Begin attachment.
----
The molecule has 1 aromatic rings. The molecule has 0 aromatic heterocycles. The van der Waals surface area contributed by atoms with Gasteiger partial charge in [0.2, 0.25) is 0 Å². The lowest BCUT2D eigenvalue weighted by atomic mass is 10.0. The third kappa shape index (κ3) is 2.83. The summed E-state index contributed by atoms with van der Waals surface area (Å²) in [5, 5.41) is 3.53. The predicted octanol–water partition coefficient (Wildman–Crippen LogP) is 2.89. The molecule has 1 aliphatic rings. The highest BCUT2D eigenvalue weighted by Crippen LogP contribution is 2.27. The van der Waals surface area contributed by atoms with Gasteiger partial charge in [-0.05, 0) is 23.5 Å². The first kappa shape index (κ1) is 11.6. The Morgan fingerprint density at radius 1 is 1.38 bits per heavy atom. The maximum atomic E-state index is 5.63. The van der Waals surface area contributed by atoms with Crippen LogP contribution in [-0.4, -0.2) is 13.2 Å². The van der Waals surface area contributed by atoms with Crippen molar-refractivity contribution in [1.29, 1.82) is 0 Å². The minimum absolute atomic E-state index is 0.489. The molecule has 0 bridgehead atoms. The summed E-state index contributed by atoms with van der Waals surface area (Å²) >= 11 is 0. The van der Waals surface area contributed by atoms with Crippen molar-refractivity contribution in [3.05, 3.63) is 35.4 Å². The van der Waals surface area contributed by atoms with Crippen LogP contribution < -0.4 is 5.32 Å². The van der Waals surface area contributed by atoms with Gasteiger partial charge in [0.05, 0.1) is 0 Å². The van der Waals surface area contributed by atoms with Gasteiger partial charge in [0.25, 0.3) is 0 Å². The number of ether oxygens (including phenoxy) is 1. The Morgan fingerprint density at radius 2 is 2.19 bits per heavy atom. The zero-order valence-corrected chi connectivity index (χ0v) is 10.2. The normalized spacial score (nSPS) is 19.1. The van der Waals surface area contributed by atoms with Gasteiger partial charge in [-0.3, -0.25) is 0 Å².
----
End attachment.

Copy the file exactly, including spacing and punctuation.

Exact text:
The molecule has 1 aromatic rings. The molecule has 0 aromatic heterocycles. The van der Waals surface area contributed by atoms with Gasteiger partial charge in [0.2, 0.25) is 0 Å². The lowest BCUT2D eigenvalue weighted by atomic mass is 10.0. The third kappa shape index (κ3) is 2.83. The summed E-state index contributed by atoms with van der Waals surface area (Å²) in [5, 5.41) is 3.53. The predicted octanol–water partition coefficient (Wildman–Crippen LogP) is 2.89. The molecule has 1 aliphatic rings. The highest BCUT2D eigenvalue weighted by Crippen LogP contribution is 2.27. The van der Waals surface area contributed by atoms with Gasteiger partial charge in [-0.05, 0) is 23.5 Å². The first kappa shape index (κ1) is 11.6. The Morgan fingerprint density at radius 1 is 1.38 bits per heavy atom. The maximum atomic E-state index is 5.63. The van der Waals surface area contributed by atoms with Crippen LogP contribution in [-0.4, -0.2) is 13.2 Å². The van der Waals surface area contributed by atoms with Crippen molar-refractivity contribution in [1.29, 1.82) is 0 Å². The minimum absolute atomic E-state index is 0.489. The molecule has 0 bridgehead atoms. The summed E-state index contributed by atoms with van der Waals surface area (Å²) >= 11 is 0. The van der Waals surface area contributed by atoms with Crippen molar-refractivity contribution in [3.05, 3.63) is 35.4 Å². The van der Waals surface area contributed by atoms with Crippen LogP contribution < -0.4 is 5.32 Å². The van der Waals surface area contributed by atoms with Gasteiger partial charge in [0.05, 0.1) is 0 Å². The van der Waals surface area contributed by atoms with Gasteiger partial charge in [0.25, 0.3) is 0 Å². The number of ether oxygens (including phenoxy) is 1. The Morgan fingerprint density at radius 2 is 2.19 bits per heavy atom. The zero-order valence-corrected chi connectivity index (χ0v) is 10.2. The normalized spacial score (nSPS) is 19.1. The van der Waals surface area contributed by atoms with Gasteiger partial charge in [-0.3, -0.25) is 0 Å².